The Madras High Court, in a recent verdict, exonerated a group of journalists of the charges of defamation over certain reports including those against the then chief minister of Tamil Nadu. Justice Abdul Quddhose said that “a public servant or a constitutional functionary must be able to face criticism” and that “the state cannot use criminal defamation cases to throttle democracy”.
Section 199(2) of the Criminal Procedure Code (Cr.PC) is a curious law. It enables the state and its functionaries to utilise the office of the public prosecutor to move a written complaint to the Court of Session and to prosecute people, claiming that the President, the Governor or a minister is defamed. Previous sanction of the government is essential for such complaints.
The phrase “defamation of a public functionary” is, to some extent, ironical. The text of the provisions needs deconstruction for a proper understanding of the offence. Section 499 of the Indian Penal Code (IPC) deals with the offence of defamation and it is the same offence that is referred to in Section 199 of the Cr.PC. The second exception to the IPC provision says that expression of an opinion, in good faith, concerning the conduct of a public servant in the discharge of public functions, or his character is not defamation. With this exception, the need to incorporate it in the Cr.PC and to arm the state with government machineries is indeed questionable. In cases of personal defamation, the concerned public functionary can move court personally without the aid of Section 199(2). This is clear from Section 199(6) of the Code. A public functionary is generally criticised for their public activities, which when done in good faith, is not defamation.
In Subramanian Swamy’s case (2016), the SC refused to strike down the provisions relating to criminal defamation, which in turn kept Section 199 also alive. However, Indian experience shows that Section 199 has been abused by the political executive of all colours from time to time to suppress dissent and stifle criticism. It is also pre-censorship in disguise. It has a chilling effect on whistleblowers.
The argument that defamation as such should cease to be a criminal offence does not appear to be correct. As such, Sections 499 to 502 of the IPC have their own rationale and purpose. A private action for defamation by invoking penal provisions has justification insofar as it seeks to protect the individuals who are entitled to preserve their reputation. But the problem with Section 199 is it conceives public functionaries under the state as ‘defamable’ and motivates them to repress the dissidents with the instrumentalities of the very same state. Thus, every use of the law becomes a misuse, for it lacks democratic legitimacy.
The High Court’s admonition is a great stimulus package to the free speech jurisprudence that badly needed it during the time of the pandemic. The verdict has lessons to offer for democracies across the globe during and after the pandemic. Studies indicate that more than hundred regimes in the world declared a state of emergency in one way or another after the spread of Covid-19. Free speech faces newer threats during the time of pandemic. The United Nations High Commissioner for Human Rights, Michelle Bachelet, openly warned against the dispensations worldwide from becoming illiberal and abusing the emergency power on the ground of medical exigencies.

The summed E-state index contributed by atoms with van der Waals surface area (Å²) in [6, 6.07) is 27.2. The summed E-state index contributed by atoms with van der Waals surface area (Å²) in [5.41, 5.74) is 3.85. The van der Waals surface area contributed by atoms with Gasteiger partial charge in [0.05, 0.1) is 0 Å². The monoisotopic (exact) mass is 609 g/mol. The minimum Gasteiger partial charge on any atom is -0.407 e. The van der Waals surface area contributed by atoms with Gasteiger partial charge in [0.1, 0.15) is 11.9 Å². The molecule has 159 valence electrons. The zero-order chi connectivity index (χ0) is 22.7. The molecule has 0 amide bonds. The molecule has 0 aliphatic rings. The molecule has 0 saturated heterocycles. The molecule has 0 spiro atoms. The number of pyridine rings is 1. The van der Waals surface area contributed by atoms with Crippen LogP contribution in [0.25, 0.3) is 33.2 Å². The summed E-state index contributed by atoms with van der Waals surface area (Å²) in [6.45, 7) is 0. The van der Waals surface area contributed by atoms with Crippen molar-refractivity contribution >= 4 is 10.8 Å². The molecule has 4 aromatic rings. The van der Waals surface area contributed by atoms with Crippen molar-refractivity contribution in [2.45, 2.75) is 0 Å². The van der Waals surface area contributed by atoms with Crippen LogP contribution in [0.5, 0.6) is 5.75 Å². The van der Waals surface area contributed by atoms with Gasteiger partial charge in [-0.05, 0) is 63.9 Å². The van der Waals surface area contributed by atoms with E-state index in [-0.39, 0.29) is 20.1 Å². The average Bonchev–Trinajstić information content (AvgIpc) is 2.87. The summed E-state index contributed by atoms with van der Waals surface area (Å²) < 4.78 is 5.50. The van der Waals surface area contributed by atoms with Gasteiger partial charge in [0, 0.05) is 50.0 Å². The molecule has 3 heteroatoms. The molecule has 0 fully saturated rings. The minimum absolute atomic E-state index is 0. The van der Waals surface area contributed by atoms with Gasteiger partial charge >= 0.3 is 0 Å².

The recent verdict also alerts the judiciary in India at a time when its top court is critiqued widely for almost going back to the infamous ADM Jabalpur moment. It was in ADM Jabalpur (1976) that the Supreme Court, by majority, held that the fundamental rights could be suspended during emergency, at the will of the political executive. On issues ranging from internet rights to the plight of the migrant workers, the top court had remained insensitive during the most precarious times.
In India, free speech faces several challenges. Even an innocent tweet, comment or speech is taken as the basis for booking people in different states irrespective of the party in power. Political leaders, public activists, journalists, students, writers and cartoonists are targeted. The politics based on such First Information Reports is essentially undemocratic. In many such cases, instead of Section 199 of the Cr.PC, the political governments use other devices in the IPC. There are outdated laws dealing with sedition (Section 124 A) or blasphemy (Section 295 A) that are misused. The nation needs a liberal reformative agenda to do away with such obsolete and dangerous remnants of the colonial regime.
Potential for misuse is not a legal ground to strike down the law (Shreya Singhal, 2015).Therefore, it is vital to ensure that freedom of speech is not unreasonably curtailed even during a state of emergency—financial, political or health. The European Court of Human Rights has laid down the correct proposition: “Freedom of expression ... is applicable not only to ‘information’ or ‘ideas’ that are favourably received or regarded as inoffensive or as a matter of indifference, but also to those that offend, shock or disturb the State or any sector of the population” (Handyside v. United Kingdom,1976).
Lawyer, Supreme Court of India